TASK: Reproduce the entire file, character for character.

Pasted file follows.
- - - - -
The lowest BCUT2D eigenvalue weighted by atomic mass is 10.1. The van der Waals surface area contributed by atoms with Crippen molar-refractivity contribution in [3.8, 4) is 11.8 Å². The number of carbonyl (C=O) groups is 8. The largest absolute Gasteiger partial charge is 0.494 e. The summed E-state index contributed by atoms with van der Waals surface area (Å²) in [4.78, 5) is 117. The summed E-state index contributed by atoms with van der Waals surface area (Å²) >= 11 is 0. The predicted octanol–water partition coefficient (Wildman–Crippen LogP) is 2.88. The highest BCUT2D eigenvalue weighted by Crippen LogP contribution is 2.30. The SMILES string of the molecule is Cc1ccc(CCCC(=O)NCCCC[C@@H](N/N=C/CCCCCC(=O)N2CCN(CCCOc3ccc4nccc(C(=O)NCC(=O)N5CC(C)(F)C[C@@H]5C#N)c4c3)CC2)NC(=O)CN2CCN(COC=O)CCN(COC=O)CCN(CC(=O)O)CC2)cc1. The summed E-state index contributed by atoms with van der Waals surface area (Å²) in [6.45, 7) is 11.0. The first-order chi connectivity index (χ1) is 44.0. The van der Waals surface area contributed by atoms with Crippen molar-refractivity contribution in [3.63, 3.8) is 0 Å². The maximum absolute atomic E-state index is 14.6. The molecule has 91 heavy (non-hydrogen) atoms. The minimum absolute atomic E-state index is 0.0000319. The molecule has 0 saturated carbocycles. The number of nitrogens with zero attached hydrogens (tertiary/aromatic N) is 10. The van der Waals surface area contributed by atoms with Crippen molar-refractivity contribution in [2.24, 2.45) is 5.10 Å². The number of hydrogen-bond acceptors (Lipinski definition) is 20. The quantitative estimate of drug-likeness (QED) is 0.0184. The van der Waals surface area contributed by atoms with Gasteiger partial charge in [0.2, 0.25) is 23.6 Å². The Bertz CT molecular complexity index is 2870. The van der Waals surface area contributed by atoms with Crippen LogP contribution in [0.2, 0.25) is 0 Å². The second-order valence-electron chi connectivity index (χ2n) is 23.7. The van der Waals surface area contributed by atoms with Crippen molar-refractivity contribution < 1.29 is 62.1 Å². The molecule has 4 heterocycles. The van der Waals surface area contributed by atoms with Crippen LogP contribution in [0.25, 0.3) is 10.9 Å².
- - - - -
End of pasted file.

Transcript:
The lowest BCUT2D eigenvalue weighted by atomic mass is 10.1. The van der Waals surface area contributed by atoms with Crippen molar-refractivity contribution in [3.8, 4) is 11.8 Å². The number of carbonyl (C=O) groups is 8. The largest absolute Gasteiger partial charge is 0.494 e. The summed E-state index contributed by atoms with van der Waals surface area (Å²) in [4.78, 5) is 117. The summed E-state index contributed by atoms with van der Waals surface area (Å²) >= 11 is 0. The predicted octanol–water partition coefficient (Wildman–Crippen LogP) is 2.88. The highest BCUT2D eigenvalue weighted by Crippen LogP contribution is 2.30. The SMILES string of the molecule is Cc1ccc(CCCC(=O)NCCCC[C@@H](N/N=C/CCCCCC(=O)N2CCN(CCCOc3ccc4nccc(C(=O)NCC(=O)N5CC(C)(F)C[C@@H]5C#N)c4c3)CC2)NC(=O)CN2CCN(COC=O)CCN(COC=O)CCN(CC(=O)O)CC2)cc1. The summed E-state index contributed by atoms with van der Waals surface area (Å²) in [6.45, 7) is 11.0. The first-order chi connectivity index (χ1) is 44.0. The van der Waals surface area contributed by atoms with Crippen molar-refractivity contribution in [3.63, 3.8) is 0 Å². The maximum absolute atomic E-state index is 14.6. The molecule has 91 heavy (non-hydrogen) atoms. The minimum absolute atomic E-state index is 0.0000319. The molecule has 0 saturated carbocycles. The number of nitrogens with zero attached hydrogens (tertiary/aromatic N) is 10. The van der Waals surface area contributed by atoms with Crippen molar-refractivity contribution in [2.24, 2.45) is 5.10 Å². The number of hydrogen-bond acceptors (Lipinski definition) is 20. The quantitative estimate of drug-likeness (QED) is 0.0184. The van der Waals surface area contributed by atoms with Gasteiger partial charge in [0.2, 0.25) is 23.6 Å². The Bertz CT molecular complexity index is 2870. The van der Waals surface area contributed by atoms with Crippen LogP contribution in [0.2, 0.25) is 0 Å². The second-order valence-electron chi connectivity index (χ2n) is 23.7. The van der Waals surface area contributed by atoms with Crippen molar-refractivity contribution < 1.29 is 62.1 Å². The molecule has 4 heterocycles. The van der Waals surface area contributed by atoms with Crippen LogP contribution in [0.25, 0.3) is 10.9 Å².